- Rockaway, NJ
- Member Since Mar 2012
Their Diagnoses (1)
- Patient: Adenoacanthoma, Endometrioid Adenocarcinoma
- Patient Info: Currently in active treatment (initial surgery, receiving chemo rounds/radiation), Diagnosed: about 5 years ago, Female, Age: 70, Stage III
- View this journey (19 Experiences)
Ivy wrote on gofigure4's wall
Hello and welcome,
I had the da Vinci surgery followed by chemo and radiation, so I'm pretty familiar with the road that follows. I, too, was apprehensive about having a port implanted and dealing with the whole process. It all sounded barbaric to me. The procedure isn't as bad as it seems. My only problem was that "twilight" anesthesia isn't quite sufficient for me. So if that's the case for you, hit them over the head with that fact before hand.
That said, with the port you'll be glad that you aren't dealing with chemo directly infused into your veins as that can cause problems, for your veins long term. Also, before each chemo, and on each checkup, there will be blood tests. Your veins will need a rest, so do spare them the brunt of the chemo infusions.
If you're starting chemo is 10 days, try to get the port in now so it's healed before it's used for chemo. If possible, have this procedure done in a hospital. That's just my preference, as some doctors do it in their offices. I like to err on the safest side!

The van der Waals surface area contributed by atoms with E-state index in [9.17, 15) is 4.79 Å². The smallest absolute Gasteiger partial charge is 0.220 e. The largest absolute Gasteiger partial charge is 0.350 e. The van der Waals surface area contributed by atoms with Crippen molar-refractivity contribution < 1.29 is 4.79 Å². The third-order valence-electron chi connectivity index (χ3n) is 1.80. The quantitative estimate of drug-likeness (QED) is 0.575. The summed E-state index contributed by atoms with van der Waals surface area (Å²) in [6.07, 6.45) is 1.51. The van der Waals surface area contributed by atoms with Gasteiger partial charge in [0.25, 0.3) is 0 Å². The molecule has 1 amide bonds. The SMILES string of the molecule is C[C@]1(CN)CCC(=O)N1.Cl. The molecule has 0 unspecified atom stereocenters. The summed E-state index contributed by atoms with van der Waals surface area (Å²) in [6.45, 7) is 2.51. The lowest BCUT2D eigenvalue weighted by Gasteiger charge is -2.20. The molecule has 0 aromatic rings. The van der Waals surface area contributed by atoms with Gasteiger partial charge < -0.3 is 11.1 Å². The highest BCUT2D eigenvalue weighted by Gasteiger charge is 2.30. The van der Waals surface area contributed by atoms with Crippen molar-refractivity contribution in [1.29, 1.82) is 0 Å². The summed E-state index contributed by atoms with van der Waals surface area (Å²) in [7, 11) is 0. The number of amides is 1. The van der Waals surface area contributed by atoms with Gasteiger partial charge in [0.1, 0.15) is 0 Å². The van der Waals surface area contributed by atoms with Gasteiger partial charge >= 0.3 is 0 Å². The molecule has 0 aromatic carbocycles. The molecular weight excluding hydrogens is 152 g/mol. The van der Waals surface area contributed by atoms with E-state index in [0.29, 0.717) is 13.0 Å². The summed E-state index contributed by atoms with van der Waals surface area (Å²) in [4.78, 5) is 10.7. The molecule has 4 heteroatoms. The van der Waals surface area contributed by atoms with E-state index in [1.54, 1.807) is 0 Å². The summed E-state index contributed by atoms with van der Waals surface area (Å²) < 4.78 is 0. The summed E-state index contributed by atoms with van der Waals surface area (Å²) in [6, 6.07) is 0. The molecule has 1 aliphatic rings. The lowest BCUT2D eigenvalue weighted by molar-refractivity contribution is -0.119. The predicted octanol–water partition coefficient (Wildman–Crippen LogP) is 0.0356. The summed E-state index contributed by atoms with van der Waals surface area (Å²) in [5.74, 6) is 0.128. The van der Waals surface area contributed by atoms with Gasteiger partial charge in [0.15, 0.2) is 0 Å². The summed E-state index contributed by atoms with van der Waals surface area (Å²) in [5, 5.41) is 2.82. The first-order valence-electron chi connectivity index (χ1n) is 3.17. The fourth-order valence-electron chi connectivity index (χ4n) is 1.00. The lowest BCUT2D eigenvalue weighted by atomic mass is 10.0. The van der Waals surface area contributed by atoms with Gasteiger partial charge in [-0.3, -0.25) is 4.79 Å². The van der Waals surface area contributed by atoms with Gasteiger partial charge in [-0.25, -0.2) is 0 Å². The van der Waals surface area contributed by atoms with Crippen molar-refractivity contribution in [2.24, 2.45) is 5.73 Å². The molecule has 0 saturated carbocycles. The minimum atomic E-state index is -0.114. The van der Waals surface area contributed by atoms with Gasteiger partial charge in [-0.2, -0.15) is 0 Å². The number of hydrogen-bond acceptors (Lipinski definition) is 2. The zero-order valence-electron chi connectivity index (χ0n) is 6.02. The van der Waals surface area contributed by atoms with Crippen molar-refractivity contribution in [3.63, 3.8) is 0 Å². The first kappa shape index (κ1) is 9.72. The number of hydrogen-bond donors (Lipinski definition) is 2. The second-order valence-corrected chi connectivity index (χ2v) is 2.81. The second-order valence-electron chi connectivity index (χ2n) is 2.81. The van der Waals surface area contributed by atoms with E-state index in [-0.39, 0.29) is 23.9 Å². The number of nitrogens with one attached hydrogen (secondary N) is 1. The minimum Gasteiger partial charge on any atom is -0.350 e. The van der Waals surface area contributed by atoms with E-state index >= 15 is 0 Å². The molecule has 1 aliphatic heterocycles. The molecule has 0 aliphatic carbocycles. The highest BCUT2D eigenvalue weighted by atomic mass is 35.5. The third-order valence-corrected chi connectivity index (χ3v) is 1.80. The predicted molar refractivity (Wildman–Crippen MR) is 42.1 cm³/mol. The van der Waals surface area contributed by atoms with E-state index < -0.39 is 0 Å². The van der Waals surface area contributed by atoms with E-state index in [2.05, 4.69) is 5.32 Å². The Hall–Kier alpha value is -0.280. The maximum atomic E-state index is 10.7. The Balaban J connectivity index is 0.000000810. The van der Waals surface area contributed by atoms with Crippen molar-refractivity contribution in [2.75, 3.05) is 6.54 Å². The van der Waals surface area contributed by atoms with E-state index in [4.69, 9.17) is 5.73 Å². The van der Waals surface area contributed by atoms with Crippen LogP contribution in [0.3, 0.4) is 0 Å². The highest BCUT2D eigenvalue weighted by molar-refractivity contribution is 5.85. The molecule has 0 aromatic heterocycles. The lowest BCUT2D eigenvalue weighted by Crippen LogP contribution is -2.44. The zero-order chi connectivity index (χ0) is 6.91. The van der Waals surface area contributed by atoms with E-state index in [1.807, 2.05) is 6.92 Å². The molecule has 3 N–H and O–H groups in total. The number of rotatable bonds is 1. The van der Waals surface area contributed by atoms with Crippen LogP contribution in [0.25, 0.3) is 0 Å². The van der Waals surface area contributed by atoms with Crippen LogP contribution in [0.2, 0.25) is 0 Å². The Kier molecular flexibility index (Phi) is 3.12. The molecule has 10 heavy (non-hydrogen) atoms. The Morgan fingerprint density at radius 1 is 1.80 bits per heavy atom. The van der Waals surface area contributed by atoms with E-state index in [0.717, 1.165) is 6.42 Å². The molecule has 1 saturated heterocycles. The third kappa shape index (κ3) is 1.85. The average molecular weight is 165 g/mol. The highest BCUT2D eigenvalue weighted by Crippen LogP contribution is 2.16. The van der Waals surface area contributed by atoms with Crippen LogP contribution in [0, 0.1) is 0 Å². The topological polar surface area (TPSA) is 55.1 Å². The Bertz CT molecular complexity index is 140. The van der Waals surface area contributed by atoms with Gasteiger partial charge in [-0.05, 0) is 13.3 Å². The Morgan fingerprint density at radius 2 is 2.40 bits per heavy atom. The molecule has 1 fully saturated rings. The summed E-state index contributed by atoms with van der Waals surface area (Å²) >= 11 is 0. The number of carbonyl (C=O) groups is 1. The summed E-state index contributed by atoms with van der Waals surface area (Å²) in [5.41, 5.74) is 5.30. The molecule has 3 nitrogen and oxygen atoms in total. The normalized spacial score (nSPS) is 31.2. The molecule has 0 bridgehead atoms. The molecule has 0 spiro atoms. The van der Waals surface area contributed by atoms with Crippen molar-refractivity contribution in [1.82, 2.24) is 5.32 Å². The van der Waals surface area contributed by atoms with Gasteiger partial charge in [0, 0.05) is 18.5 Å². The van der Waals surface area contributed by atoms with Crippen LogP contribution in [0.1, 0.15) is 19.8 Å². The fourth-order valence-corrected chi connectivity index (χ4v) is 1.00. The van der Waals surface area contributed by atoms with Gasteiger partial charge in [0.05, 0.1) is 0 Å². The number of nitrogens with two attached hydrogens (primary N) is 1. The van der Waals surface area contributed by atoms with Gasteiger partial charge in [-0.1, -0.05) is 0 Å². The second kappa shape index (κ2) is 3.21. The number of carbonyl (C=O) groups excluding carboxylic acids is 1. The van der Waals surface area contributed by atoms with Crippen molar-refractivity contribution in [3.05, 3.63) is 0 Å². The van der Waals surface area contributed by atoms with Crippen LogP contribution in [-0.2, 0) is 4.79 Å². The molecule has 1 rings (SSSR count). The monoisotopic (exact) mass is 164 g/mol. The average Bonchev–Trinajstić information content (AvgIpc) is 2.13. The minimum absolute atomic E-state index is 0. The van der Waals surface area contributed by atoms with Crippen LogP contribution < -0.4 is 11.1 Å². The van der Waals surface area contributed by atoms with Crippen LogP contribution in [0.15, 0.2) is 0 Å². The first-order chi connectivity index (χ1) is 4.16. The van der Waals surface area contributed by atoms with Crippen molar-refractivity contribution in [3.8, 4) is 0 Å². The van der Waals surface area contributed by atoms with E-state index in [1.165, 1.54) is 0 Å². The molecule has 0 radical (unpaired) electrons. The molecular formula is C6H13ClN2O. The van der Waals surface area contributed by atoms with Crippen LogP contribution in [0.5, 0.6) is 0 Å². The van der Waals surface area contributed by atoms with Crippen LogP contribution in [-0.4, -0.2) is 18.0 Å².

Do let us know how all is going. If you have worries or questions, as many of us do, feel free to ask. You will get good advice as will as encouragement. Family and friends want to provide that, but it's hard for them to understand what you're going through unless they've been there.
When it's all done, getting the port removed is really not such a big deal. As my granddaughter would say, "Easy peazy." Well, almost!
Good luck with everything.
Ivy wrote on Tryst's wall
So sorry you are facing such extensive followup. I was a state IIIC but did not need pelvic exteneration. My only suggestion, to get perhaps more information as an answer to your experience and implied question, is to provide a bit more detail. Some types of cells require a bigger blast of treatment, and some levels of cancer involvment with other types of tissues also require more extensive treatment. Probably there are people on this site with this experience, and they will be able to help more if they have the same specific diagnosis. There will be others who can speak directly to pelvic exteneration in general.
That's my only thought, and it's not as helpful as I'd like to be. In the meantime, continue seeking information just as you're doing, and I'll be sending positive thoughts to you. Best wishes coming your way.
Ivy wrote on Sparkles8's wall
So sorry you're having to go through all this. Many of us have been down this road, and once it's over and behind you, life gets much better. Brachytherapy was for me a miserable experience, but it appears to have been worth it. In a few months it will be my 5-year surgery anniversary. I'll hope you have the same or better outcomes. Let us know if you need info or just a sympathetic ear.